BERNARD HAYKEL: Oh, absolutely. First of all, you have to understand there's a spectrum of religious scholars in Saudi Arabia. You have the official scholars who work for the Saudi government, and they have many opinions called fatwas about the presence of non-Muslims in Arabia, and you have another group of scholars in between the official scholars of the government and these radicals who have also spoken on this issue.
And by and large a majority of scholars have said that non-Muslims are permitted to reside in Arabia as long as it's a temporary residence. They are there for jobs or for a specific purpose. They are not permitted to reside there permanently.
RAY SUAREZ: Professor Seznec, you lived in this area for a long time. Do you suspect that killings like Paul Johnson's will lead to more foreigners leaving Saudi Arabia?
JEAN-FRANCOIS SEZNEC: Oh, definitely. I think it will lead to many foreigners leaving because de facto the families are going to come home so the schools are going to close. Whether the technicians will stay, many will try to leave. There's already been a slowdown in some of the more industrialized activity, like petro-chemicals and so on, because many of the engineers had to leave.
A point which I might want to make, to add to Dr. Haykel's point, is that there is some tension between the foreigners and the Saudis. They are 30 percent, probably 30 percent unemployment between the age of 18-25 in Saudi Arabia. Next to that you have seven to eight million foreign workers and, therefore, there are a lot of the unemployed would like to see the jobs go to them rather than stay with the foreigners.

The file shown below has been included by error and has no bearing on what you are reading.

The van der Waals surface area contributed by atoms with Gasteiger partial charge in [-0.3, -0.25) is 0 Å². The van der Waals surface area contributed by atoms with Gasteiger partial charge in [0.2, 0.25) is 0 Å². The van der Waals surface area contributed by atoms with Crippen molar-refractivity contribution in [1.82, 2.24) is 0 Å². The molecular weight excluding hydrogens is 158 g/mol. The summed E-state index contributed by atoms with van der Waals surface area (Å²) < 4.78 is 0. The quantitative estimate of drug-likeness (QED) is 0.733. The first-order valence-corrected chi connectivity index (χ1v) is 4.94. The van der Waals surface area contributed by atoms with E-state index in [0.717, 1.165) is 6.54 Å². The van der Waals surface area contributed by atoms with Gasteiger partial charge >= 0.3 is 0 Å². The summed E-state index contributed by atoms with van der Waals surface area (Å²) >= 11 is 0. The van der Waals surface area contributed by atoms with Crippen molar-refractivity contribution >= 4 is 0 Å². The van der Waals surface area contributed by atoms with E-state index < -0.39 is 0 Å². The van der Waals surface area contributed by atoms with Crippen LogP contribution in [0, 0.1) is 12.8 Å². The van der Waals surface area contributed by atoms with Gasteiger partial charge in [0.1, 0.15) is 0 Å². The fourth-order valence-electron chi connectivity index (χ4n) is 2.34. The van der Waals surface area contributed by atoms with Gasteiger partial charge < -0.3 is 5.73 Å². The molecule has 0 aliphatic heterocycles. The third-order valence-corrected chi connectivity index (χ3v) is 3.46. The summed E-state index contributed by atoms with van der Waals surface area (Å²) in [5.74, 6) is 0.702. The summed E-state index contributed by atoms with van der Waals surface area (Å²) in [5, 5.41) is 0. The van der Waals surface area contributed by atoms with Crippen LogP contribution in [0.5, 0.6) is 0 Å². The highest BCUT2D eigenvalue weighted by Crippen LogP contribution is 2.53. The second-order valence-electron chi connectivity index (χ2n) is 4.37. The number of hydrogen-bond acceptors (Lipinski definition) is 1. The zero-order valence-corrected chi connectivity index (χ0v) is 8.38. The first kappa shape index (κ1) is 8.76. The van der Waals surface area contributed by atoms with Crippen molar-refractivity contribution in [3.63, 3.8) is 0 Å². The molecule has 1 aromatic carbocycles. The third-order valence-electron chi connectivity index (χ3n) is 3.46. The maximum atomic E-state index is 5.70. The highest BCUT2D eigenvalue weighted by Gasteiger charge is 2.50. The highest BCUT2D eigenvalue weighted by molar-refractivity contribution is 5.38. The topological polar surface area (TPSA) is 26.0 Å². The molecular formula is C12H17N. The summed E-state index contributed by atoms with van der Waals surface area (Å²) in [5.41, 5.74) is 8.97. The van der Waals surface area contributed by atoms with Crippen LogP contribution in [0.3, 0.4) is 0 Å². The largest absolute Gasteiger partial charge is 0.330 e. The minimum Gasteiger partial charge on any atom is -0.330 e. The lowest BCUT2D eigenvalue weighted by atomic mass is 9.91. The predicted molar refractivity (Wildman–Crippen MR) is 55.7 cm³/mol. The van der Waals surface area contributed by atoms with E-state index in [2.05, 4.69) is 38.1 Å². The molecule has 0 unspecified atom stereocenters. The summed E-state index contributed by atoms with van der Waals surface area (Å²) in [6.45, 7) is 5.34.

So I think one of the motivations of this cell of al-Qaida is to really show that we can get rid of the foreigners and replace them with Saudis and get support from the Saudis to this effect.
RAY SUAREZ: And presumably that age group is a very fertile recruiting ground as well.
JEAN-FRANCOIS SEZNEC: Absolutely.
RAY SUAREZ: Now Professor Haykel, today the president said that violent extremists in this part of the world are trying to get the United States to retreat from the world, and he insisted we will not be intimidated, we will not retreat. Yet at the same time the State Department is suggesting that Americans leave Saudi Arabia.
BERNARD HAYKEL: Yes, that's right, and I think there's a contradiction that you highlight quite well. There is no question that I think all westerners at the moment, not just Americans, are in danger of staying, if they are to stay in Saudi Arabia because in addition to these organized groups you'll have a number of vigilante type groups who will try to emulate them, so I don't think westerners are safe at the moment in the kingdom at all and not just in the kingdom but also in the neighboring states like in Yemen and the gulf state.